For Fortune Brands, that combination simplified the site selection process. "Keeping Cruzan on St. Croix was always our first choice," says company spokesman Clarkson Hine.
And the $1 billion in incentives, how important was that in Fortune Brands' decision? Hine answers with a politic assessment couched in very broad terms:
"Like any business focused on profitable growth," he says, "we are always looking at efficient supply-chain strategies and the best ways to make our products and build our brands."
DeJongh, however, is not at all reticent about talking about the importance of the project subsidies.
"At a time when all states and territories are under severe revenue pressures, we have determined that we must invest in our industry partners," the governor said when the tentative Fortune Brands agreement was first announced on Oct. 6. "By doing so, [we] invest in our future. The key to these agreements is that we understand that we must reinvest a portion of our tax receipts in the branding of our rums. Only brands can provide revenue stability over the long term, and branding takes money."
But where is all that money going to come from? How does a place as small as the Virgin Islands come up with $3.7 billion for the Diageo and Fortune Brands subsidies?
'Completely Self-Funding Projects'
Actually, there is a way one that means that the territory won't have to break its piggybank. In fact, the Virgin Islands won't need to tap any existing funds whatsoever to fund the two expansions.
"The Virgin Islands won't have to invest anything in those two projects from the general fund or from any other government source," Paul explains. "Keep in mind that those agreements are only one piece of Gov. deJongh's broader long-term plan to stabilize the economy. But, yes, the Diageo and Fortune Brands agreements are completely self-funding projects."
But yo ho ho, how can that be so?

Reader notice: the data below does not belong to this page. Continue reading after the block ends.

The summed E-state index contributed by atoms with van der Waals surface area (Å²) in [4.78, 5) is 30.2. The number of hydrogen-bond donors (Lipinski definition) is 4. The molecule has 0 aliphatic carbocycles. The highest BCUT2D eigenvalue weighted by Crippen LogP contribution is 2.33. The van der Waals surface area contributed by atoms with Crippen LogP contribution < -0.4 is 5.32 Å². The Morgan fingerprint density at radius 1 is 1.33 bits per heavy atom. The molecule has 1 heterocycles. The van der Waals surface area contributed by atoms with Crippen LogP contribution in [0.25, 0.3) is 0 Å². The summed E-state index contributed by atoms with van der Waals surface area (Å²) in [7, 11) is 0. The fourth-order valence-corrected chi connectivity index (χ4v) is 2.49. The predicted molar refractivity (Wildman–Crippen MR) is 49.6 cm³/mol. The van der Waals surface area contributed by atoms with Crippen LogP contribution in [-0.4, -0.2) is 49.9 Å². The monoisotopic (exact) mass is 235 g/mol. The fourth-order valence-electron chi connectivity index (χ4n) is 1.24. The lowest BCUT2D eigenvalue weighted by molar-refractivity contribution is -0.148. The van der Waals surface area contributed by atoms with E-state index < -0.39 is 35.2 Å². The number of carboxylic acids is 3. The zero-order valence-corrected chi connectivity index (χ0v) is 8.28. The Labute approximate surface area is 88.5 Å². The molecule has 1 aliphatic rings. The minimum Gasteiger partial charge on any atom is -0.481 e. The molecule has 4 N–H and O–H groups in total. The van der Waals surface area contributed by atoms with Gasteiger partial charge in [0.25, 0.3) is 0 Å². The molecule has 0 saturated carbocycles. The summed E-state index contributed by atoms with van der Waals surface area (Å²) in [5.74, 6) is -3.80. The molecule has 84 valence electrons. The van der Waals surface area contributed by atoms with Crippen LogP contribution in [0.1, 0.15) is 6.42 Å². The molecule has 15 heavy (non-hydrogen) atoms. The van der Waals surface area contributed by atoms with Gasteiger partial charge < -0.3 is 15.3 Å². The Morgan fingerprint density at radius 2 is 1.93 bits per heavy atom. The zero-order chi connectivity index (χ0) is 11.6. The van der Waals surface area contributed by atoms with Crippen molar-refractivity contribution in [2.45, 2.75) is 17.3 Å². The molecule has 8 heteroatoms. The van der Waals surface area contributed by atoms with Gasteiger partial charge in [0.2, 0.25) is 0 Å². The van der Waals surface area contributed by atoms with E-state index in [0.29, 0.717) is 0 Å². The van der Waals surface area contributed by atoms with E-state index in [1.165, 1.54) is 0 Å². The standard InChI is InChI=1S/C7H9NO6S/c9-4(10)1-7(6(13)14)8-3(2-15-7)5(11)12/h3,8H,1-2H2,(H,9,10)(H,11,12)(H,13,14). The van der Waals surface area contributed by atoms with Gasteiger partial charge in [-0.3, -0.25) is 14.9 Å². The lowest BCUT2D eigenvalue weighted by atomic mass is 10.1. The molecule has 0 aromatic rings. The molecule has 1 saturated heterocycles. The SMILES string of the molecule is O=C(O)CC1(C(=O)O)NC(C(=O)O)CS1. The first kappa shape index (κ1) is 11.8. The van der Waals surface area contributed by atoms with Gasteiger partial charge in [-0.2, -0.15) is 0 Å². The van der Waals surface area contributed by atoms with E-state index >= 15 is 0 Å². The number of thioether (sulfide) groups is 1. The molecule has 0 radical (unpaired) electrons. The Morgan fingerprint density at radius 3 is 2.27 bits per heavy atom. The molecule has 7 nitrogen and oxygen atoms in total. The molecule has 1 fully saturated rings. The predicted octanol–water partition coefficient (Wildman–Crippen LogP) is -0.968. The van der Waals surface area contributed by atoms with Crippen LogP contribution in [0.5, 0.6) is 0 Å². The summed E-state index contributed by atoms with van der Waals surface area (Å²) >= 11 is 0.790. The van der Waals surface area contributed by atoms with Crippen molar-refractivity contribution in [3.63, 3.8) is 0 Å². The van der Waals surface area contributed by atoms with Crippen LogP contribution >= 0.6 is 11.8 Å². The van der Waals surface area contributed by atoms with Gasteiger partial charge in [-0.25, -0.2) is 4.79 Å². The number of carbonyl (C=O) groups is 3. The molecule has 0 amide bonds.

The answer lies in an obscure federal tax law known as "the rum cover-over program." The initiative traces back to 1917, when the U.S. government decided to tax Puerto Rican rum-makers on rum sold within the United States. Congress created a program to rebate or "cover over" almost all of the rum excise taxes (currently about 98 percent). That, lawmakers explained 92 years ago, would generate a local revenue stream to pay for Puerto Rico's economic development, social services and infrastructure. Then in 1954, Congress extended the cover-over program to the Virgin Islands.
Flash forward to today, and you're talkin' about a sizable revenue stream when you're talkin' about Caribbean rum. The majority of the world's rum production occurs in the Caribbean plus several nearby South American countries, such as Brazil, Colombia, Guyana and Venezuela. And the U.S. cover-over program currently rebates almost all (about 98 percent) of rum excise taxes. For the Virgin Islands, that meant a 2008 rebate of $91.9 million, an all-time high.
Now, though, there will be more all-time highs. The Virgin Islands' rum rebates will soar with Diageo's and Fortune Brands' added production capacity. The Diageo expansion, for example, will add $3 billion in rebates over the agreement's 30-year term, according to officials with the deJongh administration. The Fortune Brand agreement will add about $2.65 billion in rebates, they say.